Since announcing Twitter Karma on December 29th, it became popular pretty quickly in the Twitter community. I watched the traffic come in from various sources and being interested in this sort of thing, I wanted to know exactly what kind of impact it had on my overall traffic.
Using Google Analytics and Site Meter, I’m able to keep an eye on my traffic and get some useful metrics about it. Lets start with a graph of the past 7 days worth of visits (yellow) and page views (orange) from Site Meter:
What’s immediately interesting to me about this graph is that, previously, my weekend traffic was usually lower than my weekday traffic. However, the Twitter Karma traffic peaked on the weekend, which surprised me.
To get an idea of the number of users it brought me, I looked to Google Analytics. Here’s the Absolute Unique Visitors data for 2007-12-28 through 2008-01-08:
5,540 Absolute Unique Visitors
Friday, December 28, 2007 2.73% (164) Saturday, December 29, 2007 3.36% (202) Sunday, December 30, 2007 2.36% (142) Monday, December 31, 2007 5.72% (344) Tuesday, January 1, 2008 4.66% (280) Wednesday, January 2, 2008 6.92% (416) Thursday, January 3, 2008 11.84% (712) Friday, January 4, 2008 9.68% (582) Saturday, January 5, 2008 21.75% (1,308) Sunday, January 6, 2008 16.58% (997) Monday, January 7, 2008 9.06% (545) Tuesday, January 8, 2008 5.35% (322)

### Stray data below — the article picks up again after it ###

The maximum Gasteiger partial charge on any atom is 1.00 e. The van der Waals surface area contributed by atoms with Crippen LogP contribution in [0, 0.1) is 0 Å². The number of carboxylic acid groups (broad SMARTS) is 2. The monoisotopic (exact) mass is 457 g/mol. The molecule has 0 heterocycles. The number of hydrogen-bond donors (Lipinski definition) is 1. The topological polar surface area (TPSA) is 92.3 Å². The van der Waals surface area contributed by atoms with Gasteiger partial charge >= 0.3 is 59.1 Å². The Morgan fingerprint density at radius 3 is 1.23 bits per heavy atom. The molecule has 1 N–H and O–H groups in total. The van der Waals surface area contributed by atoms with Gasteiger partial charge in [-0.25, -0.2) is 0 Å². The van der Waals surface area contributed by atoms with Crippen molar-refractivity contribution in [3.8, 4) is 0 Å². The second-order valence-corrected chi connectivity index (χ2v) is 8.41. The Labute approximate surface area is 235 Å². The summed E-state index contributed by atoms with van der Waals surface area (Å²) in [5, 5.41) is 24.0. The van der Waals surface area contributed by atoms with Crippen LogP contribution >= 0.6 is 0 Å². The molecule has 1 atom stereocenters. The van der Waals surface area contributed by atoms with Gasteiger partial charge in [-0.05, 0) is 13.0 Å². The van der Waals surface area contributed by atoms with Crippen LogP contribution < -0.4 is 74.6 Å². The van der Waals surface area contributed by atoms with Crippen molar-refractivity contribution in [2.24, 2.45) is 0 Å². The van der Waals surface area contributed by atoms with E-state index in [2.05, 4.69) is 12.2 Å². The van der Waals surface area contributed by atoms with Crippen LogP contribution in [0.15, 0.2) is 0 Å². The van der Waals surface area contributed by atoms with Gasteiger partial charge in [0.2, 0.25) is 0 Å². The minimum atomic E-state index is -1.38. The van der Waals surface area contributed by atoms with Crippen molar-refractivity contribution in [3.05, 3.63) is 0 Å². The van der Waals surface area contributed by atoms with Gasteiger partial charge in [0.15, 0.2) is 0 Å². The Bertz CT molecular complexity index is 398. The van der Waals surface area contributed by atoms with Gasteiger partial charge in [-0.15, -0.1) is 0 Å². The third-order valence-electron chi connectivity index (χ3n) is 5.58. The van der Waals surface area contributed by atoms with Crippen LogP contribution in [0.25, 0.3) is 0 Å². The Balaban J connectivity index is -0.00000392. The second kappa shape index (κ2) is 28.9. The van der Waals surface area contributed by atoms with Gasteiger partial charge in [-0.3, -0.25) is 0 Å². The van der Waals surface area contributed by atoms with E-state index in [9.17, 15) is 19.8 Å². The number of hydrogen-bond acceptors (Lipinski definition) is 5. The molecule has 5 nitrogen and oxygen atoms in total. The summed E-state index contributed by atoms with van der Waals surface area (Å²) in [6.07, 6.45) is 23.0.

To separate out my regular blog traffic, I pulled the Top Content report for the same timeframe:
291 URLs were viewed a total of 10,159 times
Page Title Pageviews Unique Pageviews Time on Page Your Twitter Karma 5,653 4,494 00:03:13
So, of those 5,540 visitors, 4,494 of them went to the Twitter Karma page, or close to 81%.
To be honest, ~4,500 visitors isn’t a big number at all. What makes me really curious is finding out how many “active” users the Twitter service has. What percentage of that total does 4,500 users represent over that time period? Less than 1%? 5%? 10%? 50%?
I’m sure the Twitter guys aren’t going to open their kimonos that wide and share that kind of information with us, but I wonder if there’s any way to collect that information anyway. I guess I could sample the public timeline every few seconds for a few weeks, then compute the uniques and update frequency to come up with an estimate. This won’t take into account those who have their updates protected, but I’m willing to bet fewer than 20% of Twitter’s active users have done that.
Still, this was a fun application to hack together and it seems to be well-received amongst the Twitter community, so I’m really happy with it. I hope someone can come up with another great tiny app. idea for Twitter that I can hack on, next.